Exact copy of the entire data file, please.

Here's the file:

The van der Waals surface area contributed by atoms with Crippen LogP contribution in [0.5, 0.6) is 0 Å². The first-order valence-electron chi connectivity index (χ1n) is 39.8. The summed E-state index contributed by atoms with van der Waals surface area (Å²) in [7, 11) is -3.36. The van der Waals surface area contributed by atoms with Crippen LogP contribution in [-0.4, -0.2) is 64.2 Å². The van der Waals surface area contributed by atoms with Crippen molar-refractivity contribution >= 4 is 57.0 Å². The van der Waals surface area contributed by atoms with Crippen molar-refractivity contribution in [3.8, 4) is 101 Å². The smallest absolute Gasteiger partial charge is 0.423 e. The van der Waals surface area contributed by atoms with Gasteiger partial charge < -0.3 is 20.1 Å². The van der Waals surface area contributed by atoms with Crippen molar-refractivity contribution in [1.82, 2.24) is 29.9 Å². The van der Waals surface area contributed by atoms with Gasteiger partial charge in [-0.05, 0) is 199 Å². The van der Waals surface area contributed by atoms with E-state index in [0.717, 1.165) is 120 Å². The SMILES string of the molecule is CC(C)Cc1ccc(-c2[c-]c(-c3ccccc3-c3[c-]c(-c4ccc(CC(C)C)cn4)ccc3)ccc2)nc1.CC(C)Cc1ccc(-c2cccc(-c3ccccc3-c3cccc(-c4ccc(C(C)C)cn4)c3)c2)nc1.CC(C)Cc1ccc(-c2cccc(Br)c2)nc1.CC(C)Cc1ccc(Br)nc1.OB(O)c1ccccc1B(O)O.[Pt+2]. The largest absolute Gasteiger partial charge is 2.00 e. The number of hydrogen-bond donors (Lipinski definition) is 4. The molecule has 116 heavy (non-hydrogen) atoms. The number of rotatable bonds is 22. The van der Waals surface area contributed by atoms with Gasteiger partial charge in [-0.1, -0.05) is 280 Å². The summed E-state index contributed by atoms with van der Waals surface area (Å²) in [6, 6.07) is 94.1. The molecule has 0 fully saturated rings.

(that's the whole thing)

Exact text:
The van der Waals surface area contributed by atoms with Crippen LogP contribution in [0.5, 0.6) is 0 Å². The first-order valence-electron chi connectivity index (χ1n) is 39.8. The summed E-state index contributed by atoms with van der Waals surface area (Å²) in [7, 11) is -3.36. The van der Waals surface area contributed by atoms with Crippen LogP contribution in [-0.4, -0.2) is 64.2 Å². The van der Waals surface area contributed by atoms with Crippen molar-refractivity contribution >= 4 is 57.0 Å². The van der Waals surface area contributed by atoms with Crippen molar-refractivity contribution in [3.8, 4) is 101 Å². The smallest absolute Gasteiger partial charge is 0.423 e. The van der Waals surface area contributed by atoms with Gasteiger partial charge < -0.3 is 20.1 Å². The van der Waals surface area contributed by atoms with Crippen molar-refractivity contribution in [1.82, 2.24) is 29.9 Å². The van der Waals surface area contributed by atoms with Gasteiger partial charge in [-0.05, 0) is 199 Å². The van der Waals surface area contributed by atoms with E-state index in [0.717, 1.165) is 120 Å². The SMILES string of the molecule is CC(C)Cc1ccc(-c2[c-]c(-c3ccccc3-c3[c-]c(-c4ccc(CC(C)C)cn4)ccc3)ccc2)nc1.CC(C)Cc1ccc(-c2cccc(-c3ccccc3-c3cccc(-c4ccc(C(C)C)cn4)c3)c2)nc1.CC(C)Cc1ccc(-c2cccc(Br)c2)nc1.CC(C)Cc1ccc(Br)nc1.OB(O)c1ccccc1B(O)O.[Pt+2]. The largest absolute Gasteiger partial charge is 2.00 e. The number of hydrogen-bond donors (Lipinski definition) is 4. The molecule has 116 heavy (non-hydrogen) atoms. The number of rotatable bonds is 22. The van der Waals surface area contributed by atoms with Gasteiger partial charge in [-0.1, -0.05) is 280 Å². The summed E-state index contributed by atoms with van der Waals surface area (Å²) in [6, 6.07) is 94.1. The molecule has 0 fully saturated rings.